In your own words, explain the Catholic doctrine of infallibility, which is found in paragraphs 889–892 of the Catechism.
Why is the concept of infallibility so often misunderstood, even by Catholics? List some the things papal infallibility does not mean.
Read 2 Timothy 3:1–5, and then list some of the ways these verses are relevant for us today.
Patrick Madrid says that the papacy has always been a sign of contention, attracting controversy, opposition, harassment, and even persecution. Through all of this, what qualities have kept the papacy intact?
What are some of the ways St. John Paul II positively impacted our world during the many years he was pope? Have any of these ways touched you personally? If so, describe the influence he had on you.
Chapter 7: Mamma Mia! The Blessed Virgin’s Role in God’s Plan of Salvation
The author says we are all attracted to goodness and beauty. Have you felt this pull in your own life? Describe some of the ways beauty has made an impact for you.
How does the Virgin Mary epitomize goodness and beauty?
What does the Catholic Church teach about the unique role of the Blessed Virgin Mary in God’s plan of salvation? How is this different than the way other Christian groups view her?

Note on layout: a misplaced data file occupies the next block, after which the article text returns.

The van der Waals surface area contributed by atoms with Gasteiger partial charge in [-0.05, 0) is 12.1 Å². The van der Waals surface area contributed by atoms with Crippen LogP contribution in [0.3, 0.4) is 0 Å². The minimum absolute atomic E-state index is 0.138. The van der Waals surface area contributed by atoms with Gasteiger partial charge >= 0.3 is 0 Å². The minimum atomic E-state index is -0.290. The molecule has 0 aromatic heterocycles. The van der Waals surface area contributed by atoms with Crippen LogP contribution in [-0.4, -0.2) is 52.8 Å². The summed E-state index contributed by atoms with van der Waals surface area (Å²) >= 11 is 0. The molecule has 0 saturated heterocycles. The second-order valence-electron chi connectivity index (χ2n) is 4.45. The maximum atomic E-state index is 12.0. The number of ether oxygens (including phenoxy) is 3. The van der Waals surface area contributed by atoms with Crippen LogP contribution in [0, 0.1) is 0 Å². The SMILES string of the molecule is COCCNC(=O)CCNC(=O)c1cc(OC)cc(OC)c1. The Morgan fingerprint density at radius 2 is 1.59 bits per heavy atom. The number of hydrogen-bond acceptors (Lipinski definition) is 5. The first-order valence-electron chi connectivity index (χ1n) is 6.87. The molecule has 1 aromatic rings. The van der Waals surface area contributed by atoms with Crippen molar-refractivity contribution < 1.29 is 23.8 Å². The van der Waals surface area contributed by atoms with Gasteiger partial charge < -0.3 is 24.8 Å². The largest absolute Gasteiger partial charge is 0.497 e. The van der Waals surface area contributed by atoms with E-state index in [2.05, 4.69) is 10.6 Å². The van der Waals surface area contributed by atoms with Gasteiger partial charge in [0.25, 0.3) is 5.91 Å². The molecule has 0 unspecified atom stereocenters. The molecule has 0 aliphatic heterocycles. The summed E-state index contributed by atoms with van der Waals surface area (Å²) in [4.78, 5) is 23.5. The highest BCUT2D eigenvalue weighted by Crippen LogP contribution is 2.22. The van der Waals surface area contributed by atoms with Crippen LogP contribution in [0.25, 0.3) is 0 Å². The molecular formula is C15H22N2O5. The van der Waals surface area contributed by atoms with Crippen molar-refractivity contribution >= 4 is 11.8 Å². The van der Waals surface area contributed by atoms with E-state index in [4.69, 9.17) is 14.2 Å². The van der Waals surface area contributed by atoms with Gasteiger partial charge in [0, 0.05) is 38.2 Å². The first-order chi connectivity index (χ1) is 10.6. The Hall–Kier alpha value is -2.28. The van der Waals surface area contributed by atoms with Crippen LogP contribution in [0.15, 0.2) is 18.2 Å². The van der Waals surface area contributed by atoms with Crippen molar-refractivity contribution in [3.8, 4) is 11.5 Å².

Explain in your own words what the Catholic Church believes about Mary: her immaculate conception (sinlessness), perpetual virginity, her bodily assumption, and her role as a heavenly intercessor. Have you ever struggled with any of these beliefs? If so, what helped you to better understand who Mary is?
How did Mary’s obedience to God counteract the catastrophe set in motion by Eve’s disobedience in the Garden of Eden?
In what way is Mary truly the Mother of all Christians? Do you see her as your Mother? Describe some of the ways Mary has been a faithful Mother to you.
Is praying the Rosary something that is meaningful to you? How can you keep it from being a merely mechanical, formulaic prayer?
The author describes the dramatic way Our Lady’s intercession on his behalf protected him and his brother. Can you think of a time in your own life where you sensed Mary’s loving intercession on your behalf? Is there something going on right now in your life that you could entrust to her loving care?
What is one way you can deepen your love for Mary during this coming week?
Chapter 8: How ’Bout Them Saints? Mystics, Martyrs, and Miracle-Workers
Is sainthood reserved for a select few, or is it possible for everyone? In your own words, define what makes someone a saint.
Do you believe God can transform your sinfulness into holiness? Why or why not?
How can you cooperate more fully with God’s grace?
The author talks about how St. Dominic Savio was one of several saints who inspired him. What saint (or saints) in your life inspires you toward greater holiness? What saintly qualities do you desire to emulate?
What lessons do the saints teach us about being human and the power of God’s transforming grace? Give an example in your own life of how God has changed you.